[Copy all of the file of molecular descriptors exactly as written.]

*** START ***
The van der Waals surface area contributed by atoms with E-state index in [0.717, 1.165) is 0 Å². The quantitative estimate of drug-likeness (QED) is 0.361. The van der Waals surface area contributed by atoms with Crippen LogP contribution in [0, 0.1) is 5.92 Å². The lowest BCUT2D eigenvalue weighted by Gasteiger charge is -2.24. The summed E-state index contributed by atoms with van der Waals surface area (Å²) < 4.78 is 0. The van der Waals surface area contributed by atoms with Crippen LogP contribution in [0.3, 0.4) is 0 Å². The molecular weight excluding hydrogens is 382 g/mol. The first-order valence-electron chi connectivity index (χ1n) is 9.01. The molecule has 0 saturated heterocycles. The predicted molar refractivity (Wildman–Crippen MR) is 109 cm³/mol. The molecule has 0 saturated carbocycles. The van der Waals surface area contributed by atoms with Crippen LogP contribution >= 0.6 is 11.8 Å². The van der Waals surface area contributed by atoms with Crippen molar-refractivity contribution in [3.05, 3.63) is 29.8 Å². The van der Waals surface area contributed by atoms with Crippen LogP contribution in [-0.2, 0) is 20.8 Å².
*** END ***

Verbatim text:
The van der Waals surface area contributed by atoms with E-state index in [0.717, 1.165) is 0 Å². The quantitative estimate of drug-likeness (QED) is 0.361. The van der Waals surface area contributed by atoms with Crippen LogP contribution in [0, 0.1) is 5.92 Å². The lowest BCUT2D eigenvalue weighted by Gasteiger charge is -2.24. The summed E-state index contributed by atoms with van der Waals surface area (Å²) < 4.78 is 0. The van der Waals surface area contributed by atoms with Crippen LogP contribution in [0.3, 0.4) is 0 Å². The molecular weight excluding hydrogens is 382 g/mol. The first-order valence-electron chi connectivity index (χ1n) is 9.01. The molecule has 0 saturated heterocycles. The predicted molar refractivity (Wildman–Crippen MR) is 109 cm³/mol. The molecule has 0 saturated carbocycles. The van der Waals surface area contributed by atoms with Crippen LogP contribution >= 0.6 is 11.8 Å². The van der Waals surface area contributed by atoms with Crippen molar-refractivity contribution in [3.05, 3.63) is 29.8 Å². The van der Waals surface area contributed by atoms with Crippen LogP contribution in [-0.2, 0) is 20.8 Å².